Cheryl Nyberg, editor
If you are experiencing problems using LexisNexis with Firefox or Safari, you are not alone. LexisNexis techies are working on the problem now and expect it will be fixed soon.
Until then, either use Microsoft’s Internet Explorer (IE) or visit http://www.lexis.com/research.
Are you experienced? Specifically, are you an experienced legal researcher? Do you think you’ve used every great legal database available in the English language?
Beyond Lexis and Westlaw, beyond Hein Online and LegalTrac are specialized databases like RIA Checkpoint and Securities Mosaic, “boutique” services that excel in delivering expert research systems to tax and securities practitioners.
The Law Library subscribes to both of these databases. You will find them listed under the “Find Legal Databases” heading on the Library website.
Students in the tax LL.M. program and other Law School students with abiding interests in tax can obtain individual passwords for RIA Checkpoint. You can then access the service anywhere. Occasional users in the building should follow the link for “Other Gallagher Law Library users.”
Securities Mosaic is “IP Restricted,” meaning that you can access it via the Library’s PCs or your laptop when you sign on to the wireless network in Gates Hall.
Although you can find many of the same sources in print and on LexisNexis and Westlaw, the value of these specialized databases is in the ability to search a vast collection of primary and secondary sources at one time.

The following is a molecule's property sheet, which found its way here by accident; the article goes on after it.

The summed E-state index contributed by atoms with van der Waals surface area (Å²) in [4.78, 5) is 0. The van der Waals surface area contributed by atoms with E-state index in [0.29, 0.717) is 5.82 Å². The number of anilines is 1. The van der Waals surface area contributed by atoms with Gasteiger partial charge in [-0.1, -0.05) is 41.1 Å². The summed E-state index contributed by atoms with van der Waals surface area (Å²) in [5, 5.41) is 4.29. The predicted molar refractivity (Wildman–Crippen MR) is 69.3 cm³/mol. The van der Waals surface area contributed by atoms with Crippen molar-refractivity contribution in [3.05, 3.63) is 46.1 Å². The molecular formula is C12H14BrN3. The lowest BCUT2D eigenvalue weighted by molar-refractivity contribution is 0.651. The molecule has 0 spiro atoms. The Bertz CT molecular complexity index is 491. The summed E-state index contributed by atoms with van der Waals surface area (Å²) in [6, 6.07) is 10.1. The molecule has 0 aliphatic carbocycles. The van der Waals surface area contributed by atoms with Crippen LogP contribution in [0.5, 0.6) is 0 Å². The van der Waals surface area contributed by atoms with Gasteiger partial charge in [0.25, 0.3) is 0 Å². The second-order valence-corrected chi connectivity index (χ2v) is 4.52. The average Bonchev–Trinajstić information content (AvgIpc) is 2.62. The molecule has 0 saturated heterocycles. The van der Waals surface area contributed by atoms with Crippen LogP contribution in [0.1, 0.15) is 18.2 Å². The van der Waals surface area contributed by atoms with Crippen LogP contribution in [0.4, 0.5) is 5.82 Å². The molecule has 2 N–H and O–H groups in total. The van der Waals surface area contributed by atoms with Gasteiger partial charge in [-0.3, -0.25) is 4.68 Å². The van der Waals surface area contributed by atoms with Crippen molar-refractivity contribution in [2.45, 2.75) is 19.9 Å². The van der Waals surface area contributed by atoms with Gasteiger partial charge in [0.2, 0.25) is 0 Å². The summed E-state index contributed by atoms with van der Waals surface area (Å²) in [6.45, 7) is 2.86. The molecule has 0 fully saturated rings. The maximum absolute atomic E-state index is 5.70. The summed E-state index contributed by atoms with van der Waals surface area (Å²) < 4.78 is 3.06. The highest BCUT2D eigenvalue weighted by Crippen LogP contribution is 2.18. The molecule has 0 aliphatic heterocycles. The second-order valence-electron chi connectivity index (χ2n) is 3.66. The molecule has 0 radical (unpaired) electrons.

For instance, RIA Checkpoint contains:
Securities Mosaic provides a comparable array of material, including securities filings; enforcement and disciplinary actions; news, and compliance guidance for accountants, auditors, corporations, and investment companies.
Tons of great stuff--all under one roof!
So if you are “insecure” about your research prowess, or if you just want to “tax” every resource the Library offers, check out these cool databases!
Presidential politics is big news now and later this year we will go to the polls to elect a new President. As we learned in 2000, the Electoral College--not the popular vote--determines the winner of the election.
Review the Electoral College website to learn the details and trivia you’ll need to impress your friends and family in November.
The site answers frequently asked questions and delivers historical Electoral College box scores. You can even “try your hand at predicting who will win the next presidential election” by using the Electoral College Calculator.